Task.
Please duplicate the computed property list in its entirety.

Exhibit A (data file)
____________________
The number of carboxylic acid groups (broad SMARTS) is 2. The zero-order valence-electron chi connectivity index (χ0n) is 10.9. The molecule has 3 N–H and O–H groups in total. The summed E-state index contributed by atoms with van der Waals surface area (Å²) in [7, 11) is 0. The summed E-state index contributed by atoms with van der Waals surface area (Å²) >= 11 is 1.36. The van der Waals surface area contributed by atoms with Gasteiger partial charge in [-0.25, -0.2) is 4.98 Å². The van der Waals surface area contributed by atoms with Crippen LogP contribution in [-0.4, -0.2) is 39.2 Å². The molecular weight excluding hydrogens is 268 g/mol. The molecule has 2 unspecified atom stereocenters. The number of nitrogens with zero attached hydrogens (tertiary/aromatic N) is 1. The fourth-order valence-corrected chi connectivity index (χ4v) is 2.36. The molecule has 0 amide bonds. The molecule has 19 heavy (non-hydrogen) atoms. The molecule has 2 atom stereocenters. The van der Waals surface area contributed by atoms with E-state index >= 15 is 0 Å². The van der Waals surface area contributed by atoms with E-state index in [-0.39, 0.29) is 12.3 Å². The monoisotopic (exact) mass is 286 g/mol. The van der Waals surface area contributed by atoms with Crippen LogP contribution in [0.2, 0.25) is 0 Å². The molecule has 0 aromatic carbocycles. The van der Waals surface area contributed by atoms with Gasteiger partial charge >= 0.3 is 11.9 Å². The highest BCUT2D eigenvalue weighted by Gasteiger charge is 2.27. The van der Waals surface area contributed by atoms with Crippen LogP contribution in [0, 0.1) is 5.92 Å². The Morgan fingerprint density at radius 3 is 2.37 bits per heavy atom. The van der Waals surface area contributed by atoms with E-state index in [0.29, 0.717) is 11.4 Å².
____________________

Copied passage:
The number of carboxylic acid groups (broad SMARTS) is 2. The zero-order valence-electron chi connectivity index (χ0n) is 10.9. The molecule has 3 N–H and O–H groups in total. The summed E-state index contributed by atoms with van der Waals surface area (Å²) in [7, 11) is 0. The summed E-state index contributed by atoms with van der Waals surface area (Å²) >= 11 is 1.36. The van der Waals surface area contributed by atoms with Gasteiger partial charge in [-0.25, -0.2) is 4.98 Å². The van der Waals surface area contributed by atoms with Crippen LogP contribution in [-0.4, -0.2) is 39.2 Å². The molecular weight excluding hydrogens is 268 g/mol. The molecule has 2 unspecified atom stereocenters. The number of nitrogens with zero attached hydrogens (tertiary/aromatic N) is 1. The fourth-order valence-corrected chi connectivity index (χ4v) is 2.36. The molecule has 0 amide bonds. The molecule has 19 heavy (non-hydrogen) atoms. The molecule has 2 atom stereocenters. The van der Waals surface area contributed by atoms with E-state index >= 15 is 0 Å². The van der Waals surface area contributed by atoms with E-state index in [-0.39, 0.29) is 12.3 Å². The monoisotopic (exact) mass is 286 g/mol. The van der Waals surface area contributed by atoms with Crippen LogP contribution in [0.2, 0.25) is 0 Å². The molecule has 0 aromatic carbocycles. The van der Waals surface area contributed by atoms with Gasteiger partial charge >= 0.3 is 11.9 Å². The highest BCUT2D eigenvalue weighted by Gasteiger charge is 2.27. The van der Waals surface area contributed by atoms with Crippen LogP contribution in [0, 0.1) is 5.92 Å². The Morgan fingerprint density at radius 3 is 2.37 bits per heavy atom. The van der Waals surface area contributed by atoms with E-state index in [0.29, 0.717) is 11.4 Å².